During a 15-day, 8,000-km train journey across India, youth:
- come to understand how enterprise can serve the needs of towns and villages
- interact with and receive mentorship from successful entrepreneurs around the country (covering 7 areas including edu, health, ag, energy, etc.)
- build skills through specialized workshops and collaborative projects
Many youth who participate are from middle-class background, and the organization has a history of offering scholarships to expand access to the program. — Bonus: Young women currently make up 40% of participating yatris, and efforts are under way to push towards 50/50.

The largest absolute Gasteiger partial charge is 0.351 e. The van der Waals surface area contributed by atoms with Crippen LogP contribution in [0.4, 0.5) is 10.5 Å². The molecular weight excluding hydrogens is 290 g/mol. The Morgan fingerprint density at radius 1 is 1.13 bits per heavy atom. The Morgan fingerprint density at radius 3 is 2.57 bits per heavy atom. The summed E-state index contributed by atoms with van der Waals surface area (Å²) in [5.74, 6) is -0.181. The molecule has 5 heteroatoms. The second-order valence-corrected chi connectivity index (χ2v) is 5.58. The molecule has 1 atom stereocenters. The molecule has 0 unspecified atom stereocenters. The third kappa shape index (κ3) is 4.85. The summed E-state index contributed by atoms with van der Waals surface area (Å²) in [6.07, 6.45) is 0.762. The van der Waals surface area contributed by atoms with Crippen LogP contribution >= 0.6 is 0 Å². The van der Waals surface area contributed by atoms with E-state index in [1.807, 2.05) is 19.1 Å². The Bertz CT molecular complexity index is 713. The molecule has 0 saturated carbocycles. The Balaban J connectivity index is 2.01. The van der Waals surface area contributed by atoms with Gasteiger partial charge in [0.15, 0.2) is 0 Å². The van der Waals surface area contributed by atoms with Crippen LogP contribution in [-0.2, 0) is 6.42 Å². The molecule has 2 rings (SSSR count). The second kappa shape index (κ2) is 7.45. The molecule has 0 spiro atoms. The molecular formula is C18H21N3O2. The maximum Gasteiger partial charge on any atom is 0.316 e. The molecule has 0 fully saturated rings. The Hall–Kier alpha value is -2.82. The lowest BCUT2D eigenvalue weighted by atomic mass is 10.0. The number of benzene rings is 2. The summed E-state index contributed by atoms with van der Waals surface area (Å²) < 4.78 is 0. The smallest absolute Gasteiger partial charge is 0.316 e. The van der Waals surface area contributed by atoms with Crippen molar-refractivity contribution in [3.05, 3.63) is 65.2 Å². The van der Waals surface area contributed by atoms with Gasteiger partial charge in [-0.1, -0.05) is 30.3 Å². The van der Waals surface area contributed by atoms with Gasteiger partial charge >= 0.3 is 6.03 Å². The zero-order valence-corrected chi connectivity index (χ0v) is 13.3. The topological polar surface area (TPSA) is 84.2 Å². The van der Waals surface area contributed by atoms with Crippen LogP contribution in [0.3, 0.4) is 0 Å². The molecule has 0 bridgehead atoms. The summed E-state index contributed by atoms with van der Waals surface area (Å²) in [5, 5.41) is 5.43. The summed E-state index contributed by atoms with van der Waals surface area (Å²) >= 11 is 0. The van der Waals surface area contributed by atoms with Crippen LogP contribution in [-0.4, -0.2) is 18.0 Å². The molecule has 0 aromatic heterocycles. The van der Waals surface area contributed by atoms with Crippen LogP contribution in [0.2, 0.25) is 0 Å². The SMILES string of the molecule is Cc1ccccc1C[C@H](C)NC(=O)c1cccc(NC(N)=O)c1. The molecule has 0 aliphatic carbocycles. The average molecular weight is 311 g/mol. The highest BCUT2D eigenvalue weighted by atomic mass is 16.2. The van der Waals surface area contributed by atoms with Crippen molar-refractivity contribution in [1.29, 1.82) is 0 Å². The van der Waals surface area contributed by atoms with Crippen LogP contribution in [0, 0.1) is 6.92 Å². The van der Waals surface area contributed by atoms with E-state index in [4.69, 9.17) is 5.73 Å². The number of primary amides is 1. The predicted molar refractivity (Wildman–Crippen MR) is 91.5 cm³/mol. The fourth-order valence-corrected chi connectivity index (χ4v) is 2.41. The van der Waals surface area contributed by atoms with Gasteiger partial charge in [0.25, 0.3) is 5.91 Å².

After running the train journey for five years, the organization is now working to build and strengthen an "enterprise network"—a support system for young entrepreneurs—which in the longer term will come to have physical locations, serving as incubators.
Entrepreneurship isn't for everyone. And promoting entrepreneurship shouldn't be seen as the (only) way to solve youth unemployment. Some would argue growth in entrepreneurship is actually a symptom of systemic unemployment. Nevertheless, for those with the gutso to lean entrepreneurial, the likes of Jagriti Yatra are great examples of programs that support young people to define a purpose and connect them to the resources to fulfill it.